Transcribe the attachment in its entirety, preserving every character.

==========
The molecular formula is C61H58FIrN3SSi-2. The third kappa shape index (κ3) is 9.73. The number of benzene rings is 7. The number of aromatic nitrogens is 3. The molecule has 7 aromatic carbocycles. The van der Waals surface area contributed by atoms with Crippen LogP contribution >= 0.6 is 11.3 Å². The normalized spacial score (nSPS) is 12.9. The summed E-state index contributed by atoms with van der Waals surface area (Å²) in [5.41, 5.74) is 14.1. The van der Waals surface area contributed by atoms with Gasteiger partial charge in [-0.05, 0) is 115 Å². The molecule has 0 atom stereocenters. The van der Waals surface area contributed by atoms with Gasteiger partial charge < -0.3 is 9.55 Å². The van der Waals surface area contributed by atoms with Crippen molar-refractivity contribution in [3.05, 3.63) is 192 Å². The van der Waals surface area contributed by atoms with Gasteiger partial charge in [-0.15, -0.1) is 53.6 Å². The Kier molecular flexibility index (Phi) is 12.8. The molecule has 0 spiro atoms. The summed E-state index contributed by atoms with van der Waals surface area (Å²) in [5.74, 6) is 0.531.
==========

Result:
The molecular formula is C61H58FIrN3SSi-2. The third kappa shape index (κ3) is 9.73. The number of benzene rings is 7. The number of aromatic nitrogens is 3. The molecule has 7 aromatic carbocycles. The van der Waals surface area contributed by atoms with Crippen LogP contribution >= 0.6 is 11.3 Å². The normalized spacial score (nSPS) is 12.9. The summed E-state index contributed by atoms with van der Waals surface area (Å²) in [5.41, 5.74) is 14.1. The van der Waals surface area contributed by atoms with Gasteiger partial charge in [-0.05, 0) is 115 Å². The molecule has 0 atom stereocenters. The van der Waals surface area contributed by atoms with Gasteiger partial charge < -0.3 is 9.55 Å². The van der Waals surface area contributed by atoms with Crippen molar-refractivity contribution in [3.05, 3.63) is 192 Å². The van der Waals surface area contributed by atoms with Gasteiger partial charge in [-0.15, -0.1) is 53.6 Å². The Kier molecular flexibility index (Phi) is 12.8. The molecule has 0 spiro atoms. The summed E-state index contributed by atoms with van der Waals surface area (Å²) in [5.74, 6) is 0.531.